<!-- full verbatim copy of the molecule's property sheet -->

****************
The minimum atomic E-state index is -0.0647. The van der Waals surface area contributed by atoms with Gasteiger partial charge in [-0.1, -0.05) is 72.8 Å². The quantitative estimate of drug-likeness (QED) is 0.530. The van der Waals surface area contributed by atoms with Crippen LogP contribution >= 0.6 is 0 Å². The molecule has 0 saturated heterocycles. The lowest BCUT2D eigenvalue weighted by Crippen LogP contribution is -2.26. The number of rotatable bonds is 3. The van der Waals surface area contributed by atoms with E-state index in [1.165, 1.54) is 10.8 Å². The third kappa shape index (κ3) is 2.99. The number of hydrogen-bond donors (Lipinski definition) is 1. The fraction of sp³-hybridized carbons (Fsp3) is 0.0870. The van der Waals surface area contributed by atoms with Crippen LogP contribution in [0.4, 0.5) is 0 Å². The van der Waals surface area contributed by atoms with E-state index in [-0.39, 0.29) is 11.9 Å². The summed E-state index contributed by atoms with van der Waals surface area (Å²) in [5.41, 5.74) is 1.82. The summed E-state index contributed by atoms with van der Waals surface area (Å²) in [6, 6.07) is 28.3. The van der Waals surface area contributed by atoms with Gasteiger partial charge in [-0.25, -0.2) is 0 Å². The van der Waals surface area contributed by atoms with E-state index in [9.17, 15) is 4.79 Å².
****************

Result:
The minimum atomic E-state index is -0.0647. The van der Waals surface area contributed by atoms with Gasteiger partial charge in [-0.1, -0.05) is 72.8 Å². The quantitative estimate of drug-likeness (QED) is 0.530. The van der Waals surface area contributed by atoms with Crippen LogP contribution >= 0.6 is 0 Å². The molecule has 0 saturated heterocycles. The lowest BCUT2D eigenvalue weighted by Crippen LogP contribution is -2.26. The number of rotatable bonds is 3. The van der Waals surface area contributed by atoms with E-state index in [1.165, 1.54) is 10.8 Å². The third kappa shape index (κ3) is 2.99. The number of hydrogen-bond donors (Lipinski definition) is 1. The fraction of sp³-hybridized carbons (Fsp3) is 0.0870. The van der Waals surface area contributed by atoms with Crippen LogP contribution in [0.4, 0.5) is 0 Å². The van der Waals surface area contributed by atoms with E-state index in [-0.39, 0.29) is 11.9 Å². The summed E-state index contributed by atoms with van der Waals surface area (Å²) in [5.41, 5.74) is 1.82. The summed E-state index contributed by atoms with van der Waals surface area (Å²) in [6, 6.07) is 28.3. The van der Waals surface area contributed by atoms with Gasteiger partial charge in [-0.25, -0.2) is 0 Å². The van der Waals surface area contributed by atoms with E-state index in [9.17, 15) is 4.79 Å².